We know that concussions are tough to figure out and considering he’s going to the same place Kariya was treated, that sounds foreboding. Here’s to hoping it works out better for Steen than it did for Kariya.

Andy McDonald becomes the NHL’s latest concussion victim

St. Louis Blues GM Doug Armstrong announced today that Andy McDonald has been placed on injured reserve due to a concussion suffered during the Blues’ Oct. 13 game versus Dallas. McDonald’s head hit the glass after getting checked into the boards by the Stars’ Vern Fiddler at the end of the second period, but he did come back in the third for what would be his final shift of the evening.

This is McDonald’s second concussion in less than a year.

With the injury, McDonald joins a laundry list of NHLers currently out with a concussion or related symptoms — the others Marc Savard, Raitis Ivanans, Ben Smith, Ben Eager, Francis Bouillon, Rick DiPietro, Marc Staal, Ian Laperriere, Kurt Sauer, Nick Petersen, Tyler Kennedy, fellow Blues teammate David Perron and the most high-profile of them all, Sidney Crosby.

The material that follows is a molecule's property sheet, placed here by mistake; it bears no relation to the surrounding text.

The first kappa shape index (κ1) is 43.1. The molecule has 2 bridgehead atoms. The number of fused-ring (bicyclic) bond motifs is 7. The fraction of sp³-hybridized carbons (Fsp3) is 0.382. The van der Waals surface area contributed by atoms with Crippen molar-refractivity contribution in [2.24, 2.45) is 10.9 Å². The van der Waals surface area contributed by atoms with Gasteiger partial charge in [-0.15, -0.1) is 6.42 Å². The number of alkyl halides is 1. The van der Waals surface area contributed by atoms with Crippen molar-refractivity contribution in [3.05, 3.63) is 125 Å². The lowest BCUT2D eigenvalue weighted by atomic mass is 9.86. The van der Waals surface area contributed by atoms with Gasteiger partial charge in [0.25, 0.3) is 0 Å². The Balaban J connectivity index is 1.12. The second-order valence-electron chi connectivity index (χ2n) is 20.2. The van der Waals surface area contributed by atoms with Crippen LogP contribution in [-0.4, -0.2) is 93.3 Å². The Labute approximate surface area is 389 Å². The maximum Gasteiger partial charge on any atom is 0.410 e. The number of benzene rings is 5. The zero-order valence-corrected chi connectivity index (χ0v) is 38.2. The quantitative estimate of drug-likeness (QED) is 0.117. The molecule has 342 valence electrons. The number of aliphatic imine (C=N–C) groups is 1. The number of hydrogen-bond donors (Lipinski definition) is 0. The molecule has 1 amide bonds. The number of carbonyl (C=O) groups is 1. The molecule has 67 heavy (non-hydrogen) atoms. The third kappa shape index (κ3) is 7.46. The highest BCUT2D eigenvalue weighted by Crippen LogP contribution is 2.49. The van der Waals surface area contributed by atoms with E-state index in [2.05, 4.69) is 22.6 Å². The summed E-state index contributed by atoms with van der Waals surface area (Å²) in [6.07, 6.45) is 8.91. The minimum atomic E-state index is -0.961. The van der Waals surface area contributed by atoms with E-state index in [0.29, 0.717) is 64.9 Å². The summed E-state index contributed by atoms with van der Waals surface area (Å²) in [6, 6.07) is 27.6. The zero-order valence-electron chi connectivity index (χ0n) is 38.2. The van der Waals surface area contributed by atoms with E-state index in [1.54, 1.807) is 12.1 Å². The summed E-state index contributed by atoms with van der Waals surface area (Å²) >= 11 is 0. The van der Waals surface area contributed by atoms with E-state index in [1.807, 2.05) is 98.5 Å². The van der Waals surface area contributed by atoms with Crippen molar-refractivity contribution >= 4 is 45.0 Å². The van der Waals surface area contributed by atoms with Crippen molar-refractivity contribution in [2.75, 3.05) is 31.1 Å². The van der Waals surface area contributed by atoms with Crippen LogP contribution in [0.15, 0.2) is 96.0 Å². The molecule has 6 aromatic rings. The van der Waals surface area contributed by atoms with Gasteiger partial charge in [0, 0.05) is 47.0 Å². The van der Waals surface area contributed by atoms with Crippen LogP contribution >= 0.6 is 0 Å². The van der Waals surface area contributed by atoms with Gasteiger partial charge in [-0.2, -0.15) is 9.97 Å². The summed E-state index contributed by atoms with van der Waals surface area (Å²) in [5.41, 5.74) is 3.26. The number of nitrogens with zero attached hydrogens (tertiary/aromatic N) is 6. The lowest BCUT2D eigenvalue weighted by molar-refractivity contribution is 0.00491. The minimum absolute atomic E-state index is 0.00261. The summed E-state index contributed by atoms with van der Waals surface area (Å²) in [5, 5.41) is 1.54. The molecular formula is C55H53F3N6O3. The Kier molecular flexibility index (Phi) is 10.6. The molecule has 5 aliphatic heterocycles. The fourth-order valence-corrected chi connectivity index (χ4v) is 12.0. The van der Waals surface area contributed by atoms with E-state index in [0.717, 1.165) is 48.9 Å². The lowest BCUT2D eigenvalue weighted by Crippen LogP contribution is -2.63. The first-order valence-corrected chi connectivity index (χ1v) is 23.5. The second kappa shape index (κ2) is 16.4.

(NB: Should be mentioned on TSN’s injury report, these are the only ones listed under “concussion”. Several others — including Adam McQuaid, Jochen Hecht, Mark Olver, Peter Mueller, Michal Rozsival and Jay Beagle — are filed under the always-curious “head” category.)

It’s also another concussion for St. Louis, a team that’s seen a lot of them recently. Concussions forced Paul Kariya to retire this past summer and took all but 10 games away from Perron last season (who is now skating and hoping to join the Blues soon). Defenseman Carlo Colaiacovo is also out with what’s being classified as an “upper body injury” but his symptoms suggest he’s suffering post-concussion issues as well.